How ISU aims to lower the student loan default rate

Local News

TERRE HAUTE, Ind. (WTWO/WAWV) — Officials at Indiana State University say they have concerns over how the pandemic has changed higher education in the United States.

“What we’re seeing nationally is that students that really often thrive at Indiana State, or institutions like Indiana State, are opting out of going to higher education, so that’s a huge concern that exists for our institution as well as nationwide,” said Jason Trainer, ISU’s Vice Provost of Enrollment Management.

Trainer said students that are coming to ISU are sometimes struggling with student loan payments; a situation found within most, if not all, higher education institutions.

The struggle to properly finance for student loans can lead a person to default on those loans. According to LendEDU, a loan is considered default if payment is late by 270 days, or roughly 9 months.

At ISU, the current student loan default rate sits at 11.9%, ranking . Trainer said this is a three-year rolling average, and that the number has decreased 1.7% from the previous report.

The newest rate places ISU 62nd out of 79 Indiana schools included in LendEDU’s report.

Using the default rate, as well as several other enrollment factors, ISU faculty members created a new enrollment model to follow in an effort to help students better prepare for the financial stress of college, and help the school better prepare for the possibility of default loans.

“We have kind of a multi-prong approach to improving this,” Trainer said, “One is looking at the admission of which students are most likely to be successful. There is a strong correlation with institutes that are less selective or take a risk on students that have more risk factors, so it’s not surprising that institutions like Indiana State are a little bit higher than other schools that are much more selective with their student body.”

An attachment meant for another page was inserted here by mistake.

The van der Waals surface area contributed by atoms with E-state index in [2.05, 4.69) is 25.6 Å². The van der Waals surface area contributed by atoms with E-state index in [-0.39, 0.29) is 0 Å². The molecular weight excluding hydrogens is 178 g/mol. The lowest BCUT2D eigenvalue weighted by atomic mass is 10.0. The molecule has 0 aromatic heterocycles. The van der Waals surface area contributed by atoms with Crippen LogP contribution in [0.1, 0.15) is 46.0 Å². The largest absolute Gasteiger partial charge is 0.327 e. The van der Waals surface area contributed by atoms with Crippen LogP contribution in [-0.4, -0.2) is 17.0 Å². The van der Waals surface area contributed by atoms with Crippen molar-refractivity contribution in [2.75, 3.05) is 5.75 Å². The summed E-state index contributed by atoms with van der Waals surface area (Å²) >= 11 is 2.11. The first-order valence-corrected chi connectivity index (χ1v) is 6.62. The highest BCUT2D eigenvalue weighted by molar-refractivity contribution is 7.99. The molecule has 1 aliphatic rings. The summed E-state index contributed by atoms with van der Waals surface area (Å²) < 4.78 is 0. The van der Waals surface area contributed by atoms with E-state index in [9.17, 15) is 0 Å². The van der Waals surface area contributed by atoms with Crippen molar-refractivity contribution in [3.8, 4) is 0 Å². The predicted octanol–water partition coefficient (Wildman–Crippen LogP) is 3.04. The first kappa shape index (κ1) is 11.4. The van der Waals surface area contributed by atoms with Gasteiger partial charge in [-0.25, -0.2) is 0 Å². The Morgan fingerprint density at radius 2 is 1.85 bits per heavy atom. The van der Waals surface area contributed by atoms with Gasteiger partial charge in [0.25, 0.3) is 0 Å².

What are some of these risk factors? Trainer pointed to high school GPAs, which show a prioritization of academic achievement. Trainer also said financial situations can alert a program as to the likelihood of a student being able to keep up with loan debt. If a student may not be as financially equipped to attend a four-year program, there are other avenues ISU can offer.

“We have, I think, a set of pathways that look at everything from bridge programs, which are highly intensive, kind of meant to build structure and academic rigor, to partnerships with Pathway to Blue, which is our latest partnership with Ivy Tech here in Terre Haute, which is really meant to provide a lower cost option for students to then transfer over.”

Trainer said the multi-prong enrollment model also includes education for students and their families to encourage successful academic and financial practices that can help avoid further debt.

Trainer said one factor ISU is not looking to change is the diversity found on ISU’s campus, including the first-generation students, who make up 47% of the current student body.

“We’re very proud of the diversity that exists at Indiana State,” Trainer said. “We think that that’s a unique aspect that really makes this environment so special.

Trainer said there are plenty of resources available for families on ISU’s website.

For more information on the Pathway to Blue program, click here.

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